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There are about 200 apprenticeship records for Hungerford held in the BRO.

Many educational charities were established in the 17th and 18th centuries to support the education of children. Follow this link to see the Apprenticeship and Educational Charities in place in 1847. They include the following:

Sir Vincent Smith's Charity, 1626:

£2 annually for apprenticing 2 boys.

Field's Gift, 1626:

£1 annually for apprenticing one boy.

Sir Edward Hungerford, 1692:

An annuity of £10 for apprenticing 2 boys or girls.

Ezekiel Lawrence (Lawrence's Bequest), 1698:

A rent charge payable from a copyhold estate at Medstead, Hampshire, producing a net rental of £4. 4s. for apprenticing one poor boy.

West's Gifts, 1723:

In 1723, John and Frances West endowed places at Christ's Hospital for children of the town of Hungerford. When Donald Williams gave a talk to the Hungerford Historical Association on "West's Gifts" in April 2004, he kindly presented a replica of the medallion that was worn on their bluecoat uniforms by pupils who gain admission to Christ's Hospital through Wests' Gifts.

Mrs Elizabeth Cummin's Charity, 1735:

In 1735 Mrs. Cummins gave £400 to the town, the interest on which was to be used for the education of an equal number of boys and girls. The boys were to be taught Latin and the girls reading, working (sic) and writing.

In 1743 the dividends arising from the sum of £699. 14s. 6d., 3% annuities (former Old South Sea Annuities), net amount after deducting expenses of receiving £17. 19s. 6d. Two thirds of the amounts for educating an equal number of boys and girls, and the remaining third for bread and clothes.

John Hamblen's Charity, 1762:

In 1762 John Hamblen granted the rent of 8 acres of meadow ground called Chantry Mead, to be used for charitable purposes, "out of which issues the trust must annually pay £4 per annum for ever, free from taxes, to the Master of the Free School of Hungerford as a salary for his teaching in the same school 4 poor boys of the parish not only to read and write and cast accounts, but also for his instructing and educating them in the knowledge and practice of the Christian religion as professed and taught in the Church of England, which said poor boys were to be elected and chosen by the Vicar and Churchwardens, Constable and Portreeve; and to apply the surplus or remainder of the rents and profits in providing each and every of the said poor boys elected a new grey cloth coat trimmed with black, the sleeves faced with black and a hat and two neckcloths on Easter Monday yearly for ever."

In 1769 John Hamblen gave a further £100 for charitable uses "to be laid out by the Vicar, Churchwardens, Constable and Portreeve of Hungerford for purchase of a fee simple estate of land, the vicar [etc.] and successors to receive the profits of the estate" for various charitable purposes in aid of the poor. This gift was not specifically for educational purposes.

Free Grammar School, 1891:

The 1891 Kelly Directory mentions the Free School under the Charities (qv), including "4 for the Master to teach 4 boys, etc."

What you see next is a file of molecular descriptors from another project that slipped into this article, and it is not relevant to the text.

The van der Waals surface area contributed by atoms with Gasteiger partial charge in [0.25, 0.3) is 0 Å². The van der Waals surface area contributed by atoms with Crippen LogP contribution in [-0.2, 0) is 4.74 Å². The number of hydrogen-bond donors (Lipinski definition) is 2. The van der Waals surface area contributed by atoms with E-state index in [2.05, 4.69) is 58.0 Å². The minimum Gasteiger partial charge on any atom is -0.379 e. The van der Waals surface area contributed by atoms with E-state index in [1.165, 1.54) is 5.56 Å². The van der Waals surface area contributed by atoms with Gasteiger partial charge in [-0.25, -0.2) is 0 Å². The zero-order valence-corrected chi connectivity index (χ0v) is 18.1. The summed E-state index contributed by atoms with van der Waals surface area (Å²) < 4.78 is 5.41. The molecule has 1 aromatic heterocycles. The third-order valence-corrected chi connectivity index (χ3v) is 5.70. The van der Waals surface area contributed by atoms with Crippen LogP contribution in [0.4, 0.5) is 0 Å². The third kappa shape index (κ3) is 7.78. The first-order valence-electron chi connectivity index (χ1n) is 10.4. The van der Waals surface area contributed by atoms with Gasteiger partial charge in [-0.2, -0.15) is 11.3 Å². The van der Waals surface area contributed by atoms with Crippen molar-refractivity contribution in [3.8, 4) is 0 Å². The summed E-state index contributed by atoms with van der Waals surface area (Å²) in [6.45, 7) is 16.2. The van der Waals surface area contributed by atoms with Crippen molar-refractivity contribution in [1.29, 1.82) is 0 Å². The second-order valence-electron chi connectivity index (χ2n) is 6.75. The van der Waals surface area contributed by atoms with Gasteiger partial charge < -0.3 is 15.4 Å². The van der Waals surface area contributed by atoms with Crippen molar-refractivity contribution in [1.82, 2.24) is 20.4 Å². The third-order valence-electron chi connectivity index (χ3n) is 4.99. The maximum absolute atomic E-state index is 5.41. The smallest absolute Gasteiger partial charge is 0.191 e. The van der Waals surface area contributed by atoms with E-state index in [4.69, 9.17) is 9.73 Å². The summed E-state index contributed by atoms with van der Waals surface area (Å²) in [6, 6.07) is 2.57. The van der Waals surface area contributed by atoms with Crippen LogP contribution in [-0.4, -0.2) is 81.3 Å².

Many Charities combined:

In 1905 "An Order of the Honourable The House of Commons" required an inquiry to be made in every parish of the county of Berkshire, listing details of all endowments and charities. The report was published in April 1906, and includes information on the following:
- Hungerford (Thomas Sheaff and the Grammar School, John Hamblen)
- Reports of 1819, and 1817
- Hobbe's Gift (1625)
- Sir Vincent Smith's Charity (1626)
- Field's Gift (1626)
- Lawrence's Bequest (1698)
- Raymond's Gift (1716)
- Hamblin's Bequest (1729)
- Cummin's Charity (1735)
- Lost charities (inc Ursula Curtis (1622), Sir Edward Hungerford (1692) and Jehosaphet Lucas (1693)
- Town and Manor of Hungerford (including history, property belonging to the Town and Manor
- Grammar School Exhibition Fund, including Charities of Dr Thomas Sheaff, John Hamblen, Mrs Elizabeth Cummins and Mr Capps.
- Hobbe's Gift
- The Apprenticing Charities: Sir Vincent Smith's Charity, Raymond's Gift, Hamblin's Charity for the Poor, Cummin's Charity for the Poor
- Lost Charities
- Wesleyan Methodist Chapel and Trust Property, with Fanny Langford's Endowment

For the full text see Endowed Charities of Hungerford, 1906 (pdf 28 pages)

On 6th July 1917, an arrangement was made by which the proceeds of the Cummins, Field, Hamblen, Hobbs, Lawrence, Raymond and Sir Vincent Smith Charities were to be administered by 3 ex-officio and 2 representative, for apprenticing, nursing and hospital benefits.

Hungerford and Camburn Educational Charity, 1980:

In 1980, all the charities were brought together under the Hungerford and Camburn Educational Charity, which is able to give specific funds to young people in relationship to their educational needs.

For a full report on the Endowed Charities of Hungerford in 1906 (including information on the establishment of the Town & Manor of Hungerford itself), see the "Return and Digest of Endowed Charities of the Parish of Hungerford, 2 Apr 1906".

Photo Gallery:

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- Replica medallion worn by pupils who gain admission to Christ's Hospital through West's Gifts. (Kindly presented to the HHA by Donald Williams, Apr 2004)

See also:

- Schools

- Caring for the Poor

- Town and Manor

- Apprenticeships & Charities

- Educational Trusts

- Letter re Tommins & Hamblin's bequests and teaching c18306

- Hamblen's Charity Abstract c1830

- Free Grammar School Regulations and Education Charities, 1847

- 1855: An Act to amend the Charitable Trusts Act, 1853

- 1868: Endowed Chaities of the County of Berks

- 1893: Copy of "Digest of the Endowed Charities in the County of Berkshire"